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Health Phys. 2016 Apr;110(4):391-4. doi: 10.1097/HP.0000000000000476.

Emesis as a Screening Diagnostic for Low Dose Rate (LDR) Total Body Radiation Exposure.

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*Department of Radiation Oncology, Emory University, 1365 Clifton Rd NE, Atlanta, GA 30322; †Winship Cancer Institute, Emory University,1365 Clifton Rd NE, Atlanta, GA 30322; ‡Biostatistics and Bioinformatics, Emory University, 1534 Clifton Rd NE, Atlanta, GA 30322; §EPR Center at Dartmouth, One Medical Center Dr, Lebanon, NH 03766.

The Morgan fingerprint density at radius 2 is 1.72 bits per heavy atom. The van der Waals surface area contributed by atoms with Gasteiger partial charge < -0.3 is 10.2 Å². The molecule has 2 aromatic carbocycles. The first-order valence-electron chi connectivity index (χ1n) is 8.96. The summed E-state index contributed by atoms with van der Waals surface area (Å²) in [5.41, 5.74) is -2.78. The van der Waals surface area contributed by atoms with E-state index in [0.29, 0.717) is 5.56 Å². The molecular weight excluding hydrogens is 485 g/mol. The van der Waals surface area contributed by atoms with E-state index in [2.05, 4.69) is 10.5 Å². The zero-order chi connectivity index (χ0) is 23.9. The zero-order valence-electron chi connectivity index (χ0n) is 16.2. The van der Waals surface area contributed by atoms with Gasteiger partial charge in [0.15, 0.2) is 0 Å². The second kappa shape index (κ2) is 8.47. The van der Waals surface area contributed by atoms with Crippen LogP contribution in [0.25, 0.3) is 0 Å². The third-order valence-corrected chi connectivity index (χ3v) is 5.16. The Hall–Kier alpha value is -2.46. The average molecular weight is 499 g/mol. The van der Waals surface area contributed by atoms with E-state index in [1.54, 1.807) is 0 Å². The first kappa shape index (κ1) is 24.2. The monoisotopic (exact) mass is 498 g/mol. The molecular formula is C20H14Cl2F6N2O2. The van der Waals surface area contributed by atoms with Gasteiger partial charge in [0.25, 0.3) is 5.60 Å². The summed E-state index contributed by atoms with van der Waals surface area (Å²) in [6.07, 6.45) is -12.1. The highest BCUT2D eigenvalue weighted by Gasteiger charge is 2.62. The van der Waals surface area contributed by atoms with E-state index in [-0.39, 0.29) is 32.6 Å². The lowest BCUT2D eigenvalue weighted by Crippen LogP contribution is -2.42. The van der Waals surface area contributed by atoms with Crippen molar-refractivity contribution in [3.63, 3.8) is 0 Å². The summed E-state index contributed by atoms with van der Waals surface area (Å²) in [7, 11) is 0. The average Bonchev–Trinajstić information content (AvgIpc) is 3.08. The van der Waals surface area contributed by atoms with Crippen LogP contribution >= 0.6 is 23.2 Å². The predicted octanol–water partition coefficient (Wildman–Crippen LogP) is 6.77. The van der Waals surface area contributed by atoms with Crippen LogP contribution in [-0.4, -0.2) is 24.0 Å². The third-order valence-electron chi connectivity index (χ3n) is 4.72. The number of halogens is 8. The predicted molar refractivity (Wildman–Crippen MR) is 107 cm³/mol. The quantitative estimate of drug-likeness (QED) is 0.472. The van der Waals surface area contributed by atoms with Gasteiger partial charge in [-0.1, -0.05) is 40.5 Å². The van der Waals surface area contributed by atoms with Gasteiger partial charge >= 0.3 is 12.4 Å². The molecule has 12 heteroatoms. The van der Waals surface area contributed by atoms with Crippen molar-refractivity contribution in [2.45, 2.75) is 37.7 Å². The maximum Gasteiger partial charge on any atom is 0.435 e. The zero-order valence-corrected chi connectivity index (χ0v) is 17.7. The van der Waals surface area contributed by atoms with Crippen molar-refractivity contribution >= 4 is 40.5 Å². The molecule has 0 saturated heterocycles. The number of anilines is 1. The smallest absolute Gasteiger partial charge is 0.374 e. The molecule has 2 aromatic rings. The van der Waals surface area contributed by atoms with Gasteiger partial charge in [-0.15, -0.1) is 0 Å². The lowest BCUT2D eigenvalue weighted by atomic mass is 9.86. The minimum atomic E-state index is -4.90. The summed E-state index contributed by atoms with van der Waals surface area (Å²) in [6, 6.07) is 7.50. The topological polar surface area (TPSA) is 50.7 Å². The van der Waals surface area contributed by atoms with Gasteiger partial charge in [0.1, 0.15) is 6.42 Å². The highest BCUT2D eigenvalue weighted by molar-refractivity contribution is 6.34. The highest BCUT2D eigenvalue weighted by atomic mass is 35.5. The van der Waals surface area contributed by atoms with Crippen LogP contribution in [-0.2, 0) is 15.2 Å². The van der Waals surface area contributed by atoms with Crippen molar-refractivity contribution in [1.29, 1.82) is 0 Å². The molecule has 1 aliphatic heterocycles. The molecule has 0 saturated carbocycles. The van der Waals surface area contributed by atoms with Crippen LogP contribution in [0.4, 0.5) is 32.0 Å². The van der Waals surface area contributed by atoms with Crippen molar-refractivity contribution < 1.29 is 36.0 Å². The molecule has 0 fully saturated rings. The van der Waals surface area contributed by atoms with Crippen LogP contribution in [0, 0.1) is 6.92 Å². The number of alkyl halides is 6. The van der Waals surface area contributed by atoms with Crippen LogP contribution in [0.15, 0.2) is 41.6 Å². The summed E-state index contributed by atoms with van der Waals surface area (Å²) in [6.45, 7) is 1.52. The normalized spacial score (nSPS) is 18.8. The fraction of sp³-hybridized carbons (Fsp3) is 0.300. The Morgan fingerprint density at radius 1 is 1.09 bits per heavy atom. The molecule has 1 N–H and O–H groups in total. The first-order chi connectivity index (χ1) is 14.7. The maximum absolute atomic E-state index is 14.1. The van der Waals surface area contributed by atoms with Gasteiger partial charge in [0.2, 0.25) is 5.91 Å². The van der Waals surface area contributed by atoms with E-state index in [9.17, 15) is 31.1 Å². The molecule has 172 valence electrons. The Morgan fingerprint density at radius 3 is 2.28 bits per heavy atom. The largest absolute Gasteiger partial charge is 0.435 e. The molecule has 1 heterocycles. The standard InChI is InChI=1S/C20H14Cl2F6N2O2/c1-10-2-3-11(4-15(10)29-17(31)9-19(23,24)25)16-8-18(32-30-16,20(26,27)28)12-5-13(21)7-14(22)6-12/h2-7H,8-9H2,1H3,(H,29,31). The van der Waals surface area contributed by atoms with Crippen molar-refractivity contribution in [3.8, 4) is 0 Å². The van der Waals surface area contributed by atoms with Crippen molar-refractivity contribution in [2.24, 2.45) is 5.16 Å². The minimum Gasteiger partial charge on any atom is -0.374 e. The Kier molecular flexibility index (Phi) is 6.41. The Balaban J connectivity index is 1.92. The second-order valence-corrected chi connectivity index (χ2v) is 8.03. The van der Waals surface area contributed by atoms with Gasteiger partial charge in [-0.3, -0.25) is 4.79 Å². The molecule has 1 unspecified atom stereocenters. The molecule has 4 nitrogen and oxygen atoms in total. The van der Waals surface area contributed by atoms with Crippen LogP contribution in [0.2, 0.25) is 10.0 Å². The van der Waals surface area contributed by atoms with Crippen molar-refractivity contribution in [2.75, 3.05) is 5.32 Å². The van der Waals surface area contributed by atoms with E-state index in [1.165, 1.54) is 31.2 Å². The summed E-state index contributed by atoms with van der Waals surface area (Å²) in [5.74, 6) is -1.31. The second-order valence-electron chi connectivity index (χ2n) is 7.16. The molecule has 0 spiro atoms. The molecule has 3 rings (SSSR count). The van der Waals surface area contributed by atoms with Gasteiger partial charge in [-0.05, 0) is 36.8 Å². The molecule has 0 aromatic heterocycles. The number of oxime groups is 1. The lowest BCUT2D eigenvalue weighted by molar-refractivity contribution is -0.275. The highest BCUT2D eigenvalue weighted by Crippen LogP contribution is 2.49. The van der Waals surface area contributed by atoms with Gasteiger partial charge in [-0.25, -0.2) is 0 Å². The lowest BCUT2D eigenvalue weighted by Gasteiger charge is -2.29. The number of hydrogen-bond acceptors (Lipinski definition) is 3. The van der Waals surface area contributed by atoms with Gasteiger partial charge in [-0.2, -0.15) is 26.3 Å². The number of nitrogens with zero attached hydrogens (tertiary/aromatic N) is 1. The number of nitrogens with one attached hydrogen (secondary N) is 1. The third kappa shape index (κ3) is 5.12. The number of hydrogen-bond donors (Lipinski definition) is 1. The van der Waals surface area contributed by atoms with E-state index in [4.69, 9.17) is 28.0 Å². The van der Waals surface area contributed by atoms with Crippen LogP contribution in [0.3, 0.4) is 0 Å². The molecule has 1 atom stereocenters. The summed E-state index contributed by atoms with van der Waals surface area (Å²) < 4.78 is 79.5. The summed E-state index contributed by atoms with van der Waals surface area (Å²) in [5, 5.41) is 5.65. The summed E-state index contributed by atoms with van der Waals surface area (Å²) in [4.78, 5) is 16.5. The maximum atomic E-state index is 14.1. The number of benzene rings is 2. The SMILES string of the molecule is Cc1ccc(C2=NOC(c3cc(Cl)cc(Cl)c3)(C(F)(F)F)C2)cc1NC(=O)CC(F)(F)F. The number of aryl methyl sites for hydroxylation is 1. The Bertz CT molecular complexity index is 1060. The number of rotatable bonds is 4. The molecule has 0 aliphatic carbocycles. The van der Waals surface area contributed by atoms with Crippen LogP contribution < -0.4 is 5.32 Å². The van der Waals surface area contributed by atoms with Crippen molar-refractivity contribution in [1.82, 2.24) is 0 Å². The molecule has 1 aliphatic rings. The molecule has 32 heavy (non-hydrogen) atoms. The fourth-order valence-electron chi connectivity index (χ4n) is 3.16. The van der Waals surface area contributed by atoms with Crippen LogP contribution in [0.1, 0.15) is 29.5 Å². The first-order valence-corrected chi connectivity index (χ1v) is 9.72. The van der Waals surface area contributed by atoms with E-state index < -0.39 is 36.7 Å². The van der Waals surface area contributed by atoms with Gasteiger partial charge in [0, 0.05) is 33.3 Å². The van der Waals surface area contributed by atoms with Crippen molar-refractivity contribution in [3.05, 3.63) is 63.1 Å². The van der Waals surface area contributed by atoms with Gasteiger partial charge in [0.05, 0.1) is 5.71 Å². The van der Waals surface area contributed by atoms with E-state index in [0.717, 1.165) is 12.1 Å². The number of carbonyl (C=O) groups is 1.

Current radiation disaster manuals list the time-to-emesis (TE) as the key triage indicator of radiation dose. The data used to support TE recommendations were derived primarily from nearly instantaneous, high dose-rate exposures as part of variable condition accident databases. To date, there has not been a systematic differentiation between triage dose estimates associated with high and low dose rate (LDR) exposures, even though it is likely that after a nuclear detonation or radiologic disaster, many surviving casualties would have received a significant portion of their total exposure from fallout (LDR exposure) rather than from the initial nuclear detonation or criticality event (high dose rate exposure). This commentary discusses the issues surrounding the use of emesis as a screening diagnostic for radiation dose after LDR exposure. As part of this discussion, previously published clinical data on emesis after LDR total body irradiation (TBI) is statistically re-analyzed as an illustration of the complexity of the issue and confounding factors. This previously published data includes 107 patients who underwent TBI up to 10.5 Gy in a single fraction delivered over several hours at 0.02 to 0.04 Gy min. Estimates based on these data for the sensitivity of emesis as a screening diagnostic for the low dose rate radiation exposure range from 57.1% to 76.6%, and the estimates for specificity range from 87.5% to 99.4%. Though the original data contain multiple confounding factors, the evidence regarding sensitivity suggests that emesis appears to be quite poor as a medical screening diagnostic for LDR exposures.

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